Have you ever wanted to design your own composter?
The Philadelphia Food Policy Advisory Council is seeking designs for neighborhood-scale, in-vessel composting systems that can be used by schools and community organizations.
Successful designs will be:
• Fully-enclosed and rodent-proof
• Able to function year-round outdoors in Philadelphia’s climate
• One to three cubic yards in capacity
• Easily constructed and maintained
The winner receives a $500 prize and recognition for their design by the City of Philadelphia’s Office of Sustainability and the Philadelphia Food Policy Advisory Council!
Compost is the nutrient-rich, earthy-smelling material created by the managed decomposition of organic matter. Community composting transforms organic matter into valuable soil amendments, keeps organic waste in a local closed-loop system, and engages communities through participation and education.
Submit designs by March 15, 2017. Finalists’ designs will be selected by March 29. If you are a finalist, we will provide funding for you to build your design.
Finished compost systems will need to be transported to a testing site in Philadelphia by April 26. Finalist compost systems will then be tested over the summer, and a winner will be announced in Fall 2017.
Something really inspiring occurred in west Philadelphia recently – the opening of the Dirt Factory, a community composting facility located at 4308 Market St.
I truly believe that this concept/design will become a template for others to implement throughout the city, and hopefully throughout the country. What does it do?
The site is run by University City District and it provides a place to dispose of fallen leaves in the area, to then turn into compost for its gardens. Even better, it’s open once a week for anyone in the neighborhood to drop off up to 5 gallons of material.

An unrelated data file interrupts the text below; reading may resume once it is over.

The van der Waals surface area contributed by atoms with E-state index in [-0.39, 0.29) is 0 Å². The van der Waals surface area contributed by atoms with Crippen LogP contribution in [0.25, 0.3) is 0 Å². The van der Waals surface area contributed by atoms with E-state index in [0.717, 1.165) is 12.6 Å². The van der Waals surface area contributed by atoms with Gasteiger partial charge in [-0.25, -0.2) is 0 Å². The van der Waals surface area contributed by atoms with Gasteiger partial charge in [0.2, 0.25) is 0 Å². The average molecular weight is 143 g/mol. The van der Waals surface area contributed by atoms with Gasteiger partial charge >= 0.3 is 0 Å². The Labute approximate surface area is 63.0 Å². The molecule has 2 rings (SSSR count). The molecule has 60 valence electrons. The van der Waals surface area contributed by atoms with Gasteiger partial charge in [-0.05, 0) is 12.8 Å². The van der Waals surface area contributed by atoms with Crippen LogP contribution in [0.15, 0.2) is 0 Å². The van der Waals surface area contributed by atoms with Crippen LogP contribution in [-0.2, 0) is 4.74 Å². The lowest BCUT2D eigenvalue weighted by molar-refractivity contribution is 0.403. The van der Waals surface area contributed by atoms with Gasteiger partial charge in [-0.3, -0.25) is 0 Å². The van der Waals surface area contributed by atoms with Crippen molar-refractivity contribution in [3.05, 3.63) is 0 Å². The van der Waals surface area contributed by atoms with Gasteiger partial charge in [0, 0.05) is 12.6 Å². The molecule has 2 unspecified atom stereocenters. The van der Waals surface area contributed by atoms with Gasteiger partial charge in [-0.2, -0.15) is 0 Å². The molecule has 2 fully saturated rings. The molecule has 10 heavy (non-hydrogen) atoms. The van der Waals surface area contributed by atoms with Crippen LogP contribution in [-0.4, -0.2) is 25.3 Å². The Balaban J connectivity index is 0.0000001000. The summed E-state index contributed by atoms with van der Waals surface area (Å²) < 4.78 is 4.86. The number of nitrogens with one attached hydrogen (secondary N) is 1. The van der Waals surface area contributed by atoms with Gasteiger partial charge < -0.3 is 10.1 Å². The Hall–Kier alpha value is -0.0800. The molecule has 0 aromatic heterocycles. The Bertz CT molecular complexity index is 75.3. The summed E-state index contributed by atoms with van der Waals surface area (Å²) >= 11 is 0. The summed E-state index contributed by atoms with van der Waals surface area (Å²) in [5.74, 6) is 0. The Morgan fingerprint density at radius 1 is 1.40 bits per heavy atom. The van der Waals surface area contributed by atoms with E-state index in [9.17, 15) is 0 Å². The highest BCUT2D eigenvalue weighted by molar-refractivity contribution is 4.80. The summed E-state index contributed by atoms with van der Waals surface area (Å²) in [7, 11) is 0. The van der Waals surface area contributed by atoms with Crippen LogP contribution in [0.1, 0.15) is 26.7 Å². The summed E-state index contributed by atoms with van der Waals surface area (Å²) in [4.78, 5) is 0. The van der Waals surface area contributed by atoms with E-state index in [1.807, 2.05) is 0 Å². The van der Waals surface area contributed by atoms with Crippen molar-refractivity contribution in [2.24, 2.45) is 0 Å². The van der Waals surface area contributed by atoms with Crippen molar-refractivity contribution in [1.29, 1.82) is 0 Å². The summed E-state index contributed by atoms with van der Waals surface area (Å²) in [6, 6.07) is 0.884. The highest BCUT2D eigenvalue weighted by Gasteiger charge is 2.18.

Two Earth Tubs (pictured above) were installed on the site and can process an enormous amount of material, creating high quality finished compost in short time.
As you probably know, I’m a strong advocate for curbside compost collection…the majority of our waste is recyclable or compostable. Philadelphia has repeatedly said it won’t go that route, which is really saddening and frustrating.
The Dirt Factory definitely needs promotion so it can be replicated as much as possible to chip away at the waste problems we face… so if you live in the area or know someone that does, tell them about this awesome upgrade to west Philadelphia!
Today I stumbled upon the Wormcycler Municipal Program, which ties your municipality into a worm composting program by subsidizing part of the costs to get started while promoting the benefits of vermicomposting.
I wonder how effective their program has been, and if anyone in my home city of Philadelphia has actually done this. If you haven’t noticed, I happen to like composting and want everyone to do it.
While I keep asking and pushing for curbside compost pickup in Philadelphia (which I’m told won’t happen), people can do it themselves at home, which is probably the better option anyway. Or start a community collection point for compost…Philadelphia just opened one in my neighborhood (video/article to come shortly!).
It frustrates me to no end that composting isn’t expanding more rapidly, especially here in Philadelphia. Our Mayor is always talking about how Philly has the goal to be the greenest city, yet we don’t have composting available to residents or really outright endorse it. Recycling can only make up so much of our waste stream, while composting handles all our organic waste as well as all the crappy paper waste that won’t get recycled in the paper stream (think paper towels, napkins and even coffee cups).
Composting is THE no brainer process that can get anyone that much closer to the goal of zero waste. So if your town says they don’t have the money/interest to start up a program (quite likely), then they should be promoting composting and making it front and center for residents to get started easily. End rant (for now).